I’m attracted to cheap options and this is the main reason why I am long Potash Corporation of Saskatchewan (POT) put options. The LEAP puts are trading with implied volatility in the mid 20s. Potash pricing could collapse due to (A) a wave of excess capacity coming online and/or (B) the potash cartel breaking down. While I have no special insight into whether or not this will happen, the expected return on this trade should be positive as long as the chance of a decline is high enough.
(This is not a high conviction trade for me.)
Potash’s cash flow
On the surface, Potash’s free cash flow looks ugly. Every year, capital expenditures are several times depreciation and amortization. Normally I like to short companies with poor free cash flow because they are probably aggressively capitalizing expenses Worldcom-style. I do not believe that Potash is doing this. There are legitimate reasons why its capex is so high:
- Potash has been expanding its capacity.
- The cost of maintaining its assets has gone up in the past several years due to increases in the cost of labour, mining equipment, steel, construction materials, etc.
I don’t have any major problems with Potash’s management or accounting.
Here’s a slide from Potash’s Dec 4, 2013 presentation:
As you can see, production capacity will increase by roughly a third in the coming years. During the boom in potash prices, all of the industry has generally followed the same strategy in expanding their brownfield capacity. Unfortunately for Potash, they decided to expand capacity in the past and are currently idling excess capacity. In hindsight, Potash should not have expanded capacity. I believe Potash is still trying to maintain cartel pricing. I have no special insight into whether or not the cartel situation will hold.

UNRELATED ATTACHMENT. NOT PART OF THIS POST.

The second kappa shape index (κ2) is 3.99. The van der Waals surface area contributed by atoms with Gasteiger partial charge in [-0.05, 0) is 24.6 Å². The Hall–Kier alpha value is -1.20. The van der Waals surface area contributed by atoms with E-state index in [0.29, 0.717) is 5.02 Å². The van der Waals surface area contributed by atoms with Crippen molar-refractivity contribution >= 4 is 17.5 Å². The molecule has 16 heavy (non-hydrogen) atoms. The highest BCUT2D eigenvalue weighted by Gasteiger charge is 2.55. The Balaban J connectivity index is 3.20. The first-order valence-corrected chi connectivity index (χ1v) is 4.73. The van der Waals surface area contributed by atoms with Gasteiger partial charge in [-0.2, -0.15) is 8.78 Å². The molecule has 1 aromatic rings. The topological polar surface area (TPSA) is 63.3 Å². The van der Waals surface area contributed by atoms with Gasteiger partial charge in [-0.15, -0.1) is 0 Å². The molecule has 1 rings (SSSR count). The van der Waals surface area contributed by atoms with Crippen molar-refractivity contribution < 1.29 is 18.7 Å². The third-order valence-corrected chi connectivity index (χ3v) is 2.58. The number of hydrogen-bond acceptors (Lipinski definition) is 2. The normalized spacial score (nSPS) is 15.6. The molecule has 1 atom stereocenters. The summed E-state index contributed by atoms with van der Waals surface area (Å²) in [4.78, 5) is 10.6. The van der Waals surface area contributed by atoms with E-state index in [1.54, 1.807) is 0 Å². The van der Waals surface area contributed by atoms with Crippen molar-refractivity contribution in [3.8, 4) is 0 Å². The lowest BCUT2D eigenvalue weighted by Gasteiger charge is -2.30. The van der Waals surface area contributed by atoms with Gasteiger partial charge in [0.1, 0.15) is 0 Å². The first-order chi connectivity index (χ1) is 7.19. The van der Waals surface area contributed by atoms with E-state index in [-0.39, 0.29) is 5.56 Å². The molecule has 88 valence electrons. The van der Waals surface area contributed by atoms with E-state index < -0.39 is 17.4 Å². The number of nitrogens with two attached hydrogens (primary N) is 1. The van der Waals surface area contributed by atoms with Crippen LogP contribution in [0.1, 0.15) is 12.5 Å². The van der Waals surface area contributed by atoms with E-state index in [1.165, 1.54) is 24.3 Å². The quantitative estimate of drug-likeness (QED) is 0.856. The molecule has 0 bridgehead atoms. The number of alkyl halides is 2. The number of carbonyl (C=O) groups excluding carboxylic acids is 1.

Many of Potash’s competitors will also see their expansion projects come online in the next few years; Potash’s older presentations show their projections of industry capacity based on announced plans. There is a huge wave of capacity coming online that the market may not be able to absorb. There is a small amount of production that will come online from greenfield projects such as K+S’s solution mine. Unlike Potash, K+S is hiring. There is a divergence here as K+S’s solution mine will have higher costs than conventional mines; I believe their new capacity will have higher costs than the capacity that Potash is idling.
This is not a high conviction trade because I am terrible at predicting commodity prices. However, this is one of my bigger/biggest short positions. Part of this is because:
- Markets are rising (e.g. the S&P 500 is up ~30% this year) and therefore I want to put on more short positions. This may be a little irrational on my part. I think I have ‘permabear’ tendencies; I want to short most stocks and I would feel uncomfortable without some short positions in my portfolio. Hopefully in the next market crash I will cover all of my shorts and go long the market. (In the 08/09 crash, I didn’t have any short positions since I only learned about short selling in mid 2009.)
- I’ve had a hard time finding good shorts that aren’t overly crowded.
This trade is not one of my better ideas.
*Disclosure: Long POT put options. I used to be bullish on Potash and have been long the company before (through common stock and call options).
VIC writeup on shorting Potash – While the author is also bearish on potash as I am, I don’t agree with all of the points. I don’t understand why new “corn & soy hybrids could significantly reduce the need for potash”. Higher-yield crops should drive demand for more potash; the potash becomes part of the plant and is essential for plant growth. For example, we can take a look at nitrogen fertilizer and soybeans. Historically, farmers planted soybeans to replenish the amount of nitrogen in the soil (because soybeans ultimately convert nitrogen in the air into an organic form in the soil). However, some of the newest high-yield soybeans grow so fast that they need a small amount of supplemental nitrogen. USDA data shows nitrogen fertilizer being applied to soybean crops. Similarly, I believe that higher-yielding crops will require more potash and other fertilizers.